*=recently updated

Matthew Hoy currently works as a metro page designer at the San Diego Union-Tribune.

The opinions presented here do not represent those of the Union-Tribune and are solely those of the author.

If you have any opinions or comments, please e-mail the author at: hoystory -at- cox -dot- net.

Dec. 7, 2001
Christian Coalition Challenged
Hoystory interviews al Qaeda
Fisking Fritz
Politicizing Prescription Drugs

<< current

Amazon Honor System Click Here to Pay Learn More

A note on the Amazon ads: I've chosen to display current events titles in the Amazon box. Unfortunately, Amazon appears to promote a disproportionate number of angry-left books. I have no power over it at this time. Rest assured, I'm still a conservative.

Sunday, September 26, 2004
How the mighty have fallen: During WWII the German Army's blitzkrieg dominated Europe. The German warrior culture was so feared that for decades the world kept the country divided into East and West.

Today, one retired U.S. Army Lt. Col. can send the Germans into full retreat by suggesting that Germany only likes the U.S. troops for the money they spend in cities adjacent to their American bases.

HEIDELBERG, Germany — The German military has pulled out of the U.S. Army’s annual Land Combat Expo, protesting an opinion piece written by a controversial retired U.S. officer slated to be a guest speaker at next week’s event.

Retired Army Lt. Col. Ralph Peters, a noted author and frequent lecturer in military circles, wrote an opinion piece blasting the Germans in the New York Post on Aug. 19. The column came in the wake of criticism from Sen. John Kerry’s presidential campaign team of President Bush’s plan to reduce U.S. forces in Europe and Asia.

“Not one presents a reasoned strategic argument for maintaining wasteful garrisons abroad. And not one admits that the Germans only care about losing the jobs we provide,” wrote Peters.

“Regarding the Democrats’ claim that we’ll lose influence in Europe, the obvious question is, ‘What influence?’” Peters continued. “We’re not stabbing our French and German ‘allies’ in the back. They stabbed us. And they’ll do it again. Our troop posture in Europe doesn’t give us influence over the Europeans — it gives the Europeans power over us.”

In response, German army leaders informed U.S. officials on Tuesday that they’ve decided to pull out of the expo, said Col. Hans Kling, the chief German liaison officer at the Army European headquarters in Heidelberg. Kling said the decision to withdraw from the expo was made by the commander of Germany’s land forces, Lt. Gen. Axel Bürgener.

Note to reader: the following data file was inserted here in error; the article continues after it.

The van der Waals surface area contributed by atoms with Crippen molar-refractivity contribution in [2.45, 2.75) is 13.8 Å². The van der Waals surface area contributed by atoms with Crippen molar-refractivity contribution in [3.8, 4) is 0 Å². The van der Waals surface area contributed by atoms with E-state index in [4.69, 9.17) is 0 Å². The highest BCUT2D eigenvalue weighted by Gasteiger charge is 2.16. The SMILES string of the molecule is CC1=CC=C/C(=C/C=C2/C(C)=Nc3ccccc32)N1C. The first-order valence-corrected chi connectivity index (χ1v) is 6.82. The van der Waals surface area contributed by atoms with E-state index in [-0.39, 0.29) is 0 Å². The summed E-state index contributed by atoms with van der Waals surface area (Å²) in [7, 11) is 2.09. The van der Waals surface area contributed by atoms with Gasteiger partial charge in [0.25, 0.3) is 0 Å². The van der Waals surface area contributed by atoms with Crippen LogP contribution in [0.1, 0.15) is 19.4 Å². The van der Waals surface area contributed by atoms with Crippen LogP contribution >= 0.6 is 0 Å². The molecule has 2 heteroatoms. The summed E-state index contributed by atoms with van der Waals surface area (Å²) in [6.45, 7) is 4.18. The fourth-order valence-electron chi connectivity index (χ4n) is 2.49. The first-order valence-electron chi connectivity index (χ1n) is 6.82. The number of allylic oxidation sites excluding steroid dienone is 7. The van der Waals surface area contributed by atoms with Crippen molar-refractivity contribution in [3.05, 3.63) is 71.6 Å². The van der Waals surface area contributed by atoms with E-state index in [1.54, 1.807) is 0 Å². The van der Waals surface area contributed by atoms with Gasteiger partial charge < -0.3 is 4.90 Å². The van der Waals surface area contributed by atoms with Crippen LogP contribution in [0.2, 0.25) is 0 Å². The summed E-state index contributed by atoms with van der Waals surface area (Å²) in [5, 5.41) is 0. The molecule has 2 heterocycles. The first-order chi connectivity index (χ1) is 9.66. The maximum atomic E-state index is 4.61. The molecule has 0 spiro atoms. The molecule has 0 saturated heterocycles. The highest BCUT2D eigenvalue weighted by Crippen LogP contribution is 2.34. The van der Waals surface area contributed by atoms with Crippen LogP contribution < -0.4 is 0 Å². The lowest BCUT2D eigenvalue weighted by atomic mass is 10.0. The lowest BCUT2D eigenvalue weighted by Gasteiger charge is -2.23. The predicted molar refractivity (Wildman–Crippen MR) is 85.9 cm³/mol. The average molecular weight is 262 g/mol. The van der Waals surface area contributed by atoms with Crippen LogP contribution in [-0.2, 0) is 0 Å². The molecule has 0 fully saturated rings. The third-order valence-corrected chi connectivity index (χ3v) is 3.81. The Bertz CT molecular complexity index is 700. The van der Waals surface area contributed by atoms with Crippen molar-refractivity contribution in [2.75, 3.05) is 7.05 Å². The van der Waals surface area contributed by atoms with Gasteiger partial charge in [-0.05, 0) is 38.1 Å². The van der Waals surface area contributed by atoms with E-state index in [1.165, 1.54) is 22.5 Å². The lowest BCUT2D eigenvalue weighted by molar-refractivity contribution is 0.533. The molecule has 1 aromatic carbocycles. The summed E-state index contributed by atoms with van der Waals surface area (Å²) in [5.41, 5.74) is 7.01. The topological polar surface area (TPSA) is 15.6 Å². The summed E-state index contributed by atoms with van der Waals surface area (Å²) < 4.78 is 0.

I'm pretty sure that a John Kerry administration could get the Germans to like us more -- but I don't think it would change their actions one bit. If a little criticism by a retired American officer can get the German Army to pull out of an exposition, then I suspect that two dozen bloggers making funny faces at them could cause them to unilaterally disarm.

Peters makes an excellent point:

“I think the fact that they’re pulling out is the best imaginable indicator of how weak our alliance is, how meaningless Germany’s contribution is,” said Peters. “If they pull out because they can’t stand one 800-word opinion piece in an American newspaper, how could we possibly expect them to stand by us in a violent crisis?”

In short, is Germany going to send troops to Iraq -- even if John Kerry is elected president? Don't hold your breath.

(via Davids Medienkritik)

9:19 PM

I've spent a bit of time in Germany, and for the life of me I can't understand why the US continues to garrison so many soldiers there nearly 60 years after the end of WW2 and about 15 years after the fall of the Soviet block. Germans have shown they would never reciprocate with the defence of America, they're only capable of slaps in the face.
I just met Mr Peters today at Heidelberg. Nice guy. He got an earful from at least one US Army Colonel about his comments, took them in stride, and made his point back fairly succintly.

Germany is in fact 180 degrees out from what it was just 65 years ago. Part of that is the German psyche. A good bit of it is the Americans, Brits, and French drumming into the last several generations "Look what you just did! Look what we just saved you from!" That, and the survivors remembered what it was like to have bombs raining down on them all the time (Try getting permission to fly a B-1 or B-52 over here. . . you can't, they won't allow them).

Modern Germany is to a large extent what we've made them. There is almost no good reason for going to war at all to them now, and they're too stubborn to change their minds.

Is it right? No, it's not. They often accuse the Bush administration of trying to paint things black and white, making hard choices too easy; they believe they have to explore all of the grey area before deciding anything.

Is it wrong? Not necessarily. Going to war is a choice fraught with peril and you're bound to reap consequences you never imagined. I like having someone I trust there to give me an alternate opinion. I can't say the same about the French.

We're not pulling completely out of here, but it is getting extremely difficult to train here, we get neither good groundspace nor airspace. We almost don't have a choice but to send everyone else home, or further abroad.

The Germans are with us in Afghanistan, and they're helping guard our bases over here. I may not like Gerhardt Schroeder's politics, nor the ordinary Germans' refusal to give us moral backing in Iraq. But they're my friends, I have no doubts about that.

-- Chris
Post a Comment

Powered by Blogger Pro™